Eighteen years ago Rabia Nasimi made the dangerous journey to the UK with her parents and two siblings, fleeing from the Taliban in Afghanistan. Then aged just five, Rabia and her family survived a treacherous long trek across Europe, which included travelling in a refrigerated lorry and terrifying trip in an inflatable makeshift boat packed with other refugees.
Rabia has overcome her difficult start in life to succeed in higher education in the UK. She has recently started studying for her PhD in Sociology at the University of Cambridge, after completing her undergraduate degree at Goldsmiths, University of London and Masters degree at the London School of Economics and Political Science (LSE). Here she shares her thoughts about how schools and universities can support refugee children to succeed in education.
Providing specialist support in schools
Refugee children require distinct attention to learn English as language plays a pivotal role in the educational system and society as a whole, however, it is just as important that assisted support is provided in all other school subjects so children do not fall behind. It is also vital that children are given additional support to understand the educational system and how to navigate themselves from an early age, enabling them to plan early and set achievable goals - whether the aim is to go to university or to look at different pathways into work.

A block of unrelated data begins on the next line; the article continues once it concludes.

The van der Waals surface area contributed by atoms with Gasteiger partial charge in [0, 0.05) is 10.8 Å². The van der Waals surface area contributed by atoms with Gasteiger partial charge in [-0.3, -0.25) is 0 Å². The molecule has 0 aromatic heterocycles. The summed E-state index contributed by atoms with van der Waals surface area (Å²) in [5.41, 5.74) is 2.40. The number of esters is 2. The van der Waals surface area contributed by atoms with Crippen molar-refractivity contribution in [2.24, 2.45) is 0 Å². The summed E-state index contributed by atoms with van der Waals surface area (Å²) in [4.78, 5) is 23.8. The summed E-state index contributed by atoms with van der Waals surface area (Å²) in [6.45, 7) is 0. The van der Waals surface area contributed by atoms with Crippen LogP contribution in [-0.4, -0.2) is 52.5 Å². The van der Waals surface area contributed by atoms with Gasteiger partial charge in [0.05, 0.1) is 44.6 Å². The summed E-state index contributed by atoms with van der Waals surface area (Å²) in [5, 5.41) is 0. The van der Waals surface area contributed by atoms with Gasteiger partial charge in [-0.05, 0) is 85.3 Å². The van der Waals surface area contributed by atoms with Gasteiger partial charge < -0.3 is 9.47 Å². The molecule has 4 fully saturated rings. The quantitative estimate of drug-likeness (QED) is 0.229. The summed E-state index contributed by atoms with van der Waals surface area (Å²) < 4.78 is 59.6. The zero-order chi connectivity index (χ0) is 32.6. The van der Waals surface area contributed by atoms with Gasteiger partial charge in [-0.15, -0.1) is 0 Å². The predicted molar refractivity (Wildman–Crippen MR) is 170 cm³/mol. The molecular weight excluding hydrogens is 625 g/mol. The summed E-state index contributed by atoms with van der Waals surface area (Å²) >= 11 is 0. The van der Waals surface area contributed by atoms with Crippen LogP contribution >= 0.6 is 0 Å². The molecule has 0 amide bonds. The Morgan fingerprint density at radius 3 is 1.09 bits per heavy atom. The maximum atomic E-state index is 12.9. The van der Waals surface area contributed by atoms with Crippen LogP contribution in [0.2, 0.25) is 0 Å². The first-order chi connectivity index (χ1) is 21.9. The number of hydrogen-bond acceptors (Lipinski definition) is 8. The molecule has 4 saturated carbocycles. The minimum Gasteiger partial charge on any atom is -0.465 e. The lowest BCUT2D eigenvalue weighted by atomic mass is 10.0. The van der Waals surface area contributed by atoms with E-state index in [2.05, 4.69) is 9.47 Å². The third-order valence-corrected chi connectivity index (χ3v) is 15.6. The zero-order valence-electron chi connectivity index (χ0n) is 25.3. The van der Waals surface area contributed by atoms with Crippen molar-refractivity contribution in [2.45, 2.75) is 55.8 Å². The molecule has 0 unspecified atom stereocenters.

Young people and their families need to know that succeeding in higher education and finding employment is more complicated than just getting a place at university - they need to have a good understanding about their career prospects and have a longer term vision. What is often overlooked is the many avenues that exist to support young people into work such as apprenticeships, internships and training schemes. Sometimes people apply for university because that's what others are doing, and later find that university wasn't what they required for a particular profession and therefore left disappointed.
Helping the whole family
Since moving to the UK, my father, Dr Nooralhaq Nasimi, started a charity called Afghanistan and Central Asian Association (ACAA). The organisation supports refugees and asylum seekers in the UK by providing the support, skills and knowledge to live and prosper in the UK. The provision of education is a main priority for ACAA, as well as providing English language classes, ACAA offers tailored assistance to young people and their families to help them shape their future in education and beyond. ACAA also run a Saturday school for under-achieving children, to support children along with their families.
From talking to some refugee families, it has come to my attention that many do not understand how to apply to university and what distinguishes one university to another. Many have no idea about university league tables and other intricacies of higher education. That's another way ACAA supports young people and their families, helping them with applications and finding out which course will help them achieve their chosen career.